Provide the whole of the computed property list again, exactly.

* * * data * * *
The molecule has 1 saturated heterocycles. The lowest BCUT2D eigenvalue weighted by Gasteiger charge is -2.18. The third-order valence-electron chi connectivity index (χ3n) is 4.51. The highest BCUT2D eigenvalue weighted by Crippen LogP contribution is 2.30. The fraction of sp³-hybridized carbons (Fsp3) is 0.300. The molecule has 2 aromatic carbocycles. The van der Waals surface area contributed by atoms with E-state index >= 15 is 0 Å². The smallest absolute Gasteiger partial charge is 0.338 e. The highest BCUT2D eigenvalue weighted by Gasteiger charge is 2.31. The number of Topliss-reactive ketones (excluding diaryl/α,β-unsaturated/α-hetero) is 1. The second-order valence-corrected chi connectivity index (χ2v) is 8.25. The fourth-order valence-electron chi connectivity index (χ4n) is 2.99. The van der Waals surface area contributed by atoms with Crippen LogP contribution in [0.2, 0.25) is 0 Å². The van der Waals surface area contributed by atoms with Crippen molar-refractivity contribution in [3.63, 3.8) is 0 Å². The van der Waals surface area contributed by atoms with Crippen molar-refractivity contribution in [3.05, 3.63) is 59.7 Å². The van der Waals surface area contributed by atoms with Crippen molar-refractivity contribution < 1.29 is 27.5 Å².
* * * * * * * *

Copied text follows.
The molecule has 1 saturated heterocycles. The lowest BCUT2D eigenvalue weighted by Gasteiger charge is -2.18. The third-order valence-electron chi connectivity index (χ3n) is 4.51. The highest BCUT2D eigenvalue weighted by Crippen LogP contribution is 2.30. The fraction of sp³-hybridized carbons (Fsp3) is 0.300. The molecule has 2 aromatic carbocycles. The van der Waals surface area contributed by atoms with E-state index >= 15 is 0 Å². The smallest absolute Gasteiger partial charge is 0.338 e. The highest BCUT2D eigenvalue weighted by Gasteiger charge is 2.31. The number of Topliss-reactive ketones (excluding diaryl/α,β-unsaturated/α-hetero) is 1. The second-order valence-corrected chi connectivity index (χ2v) is 8.25. The fourth-order valence-electron chi connectivity index (χ4n) is 2.99. The van der Waals surface area contributed by atoms with Crippen LogP contribution in [0.2, 0.25) is 0 Å². The van der Waals surface area contributed by atoms with Crippen molar-refractivity contribution in [3.63, 3.8) is 0 Å². The van der Waals surface area contributed by atoms with Crippen molar-refractivity contribution in [3.05, 3.63) is 59.7 Å². The van der Waals surface area contributed by atoms with Crippen molar-refractivity contribution < 1.29 is 27.5 Å².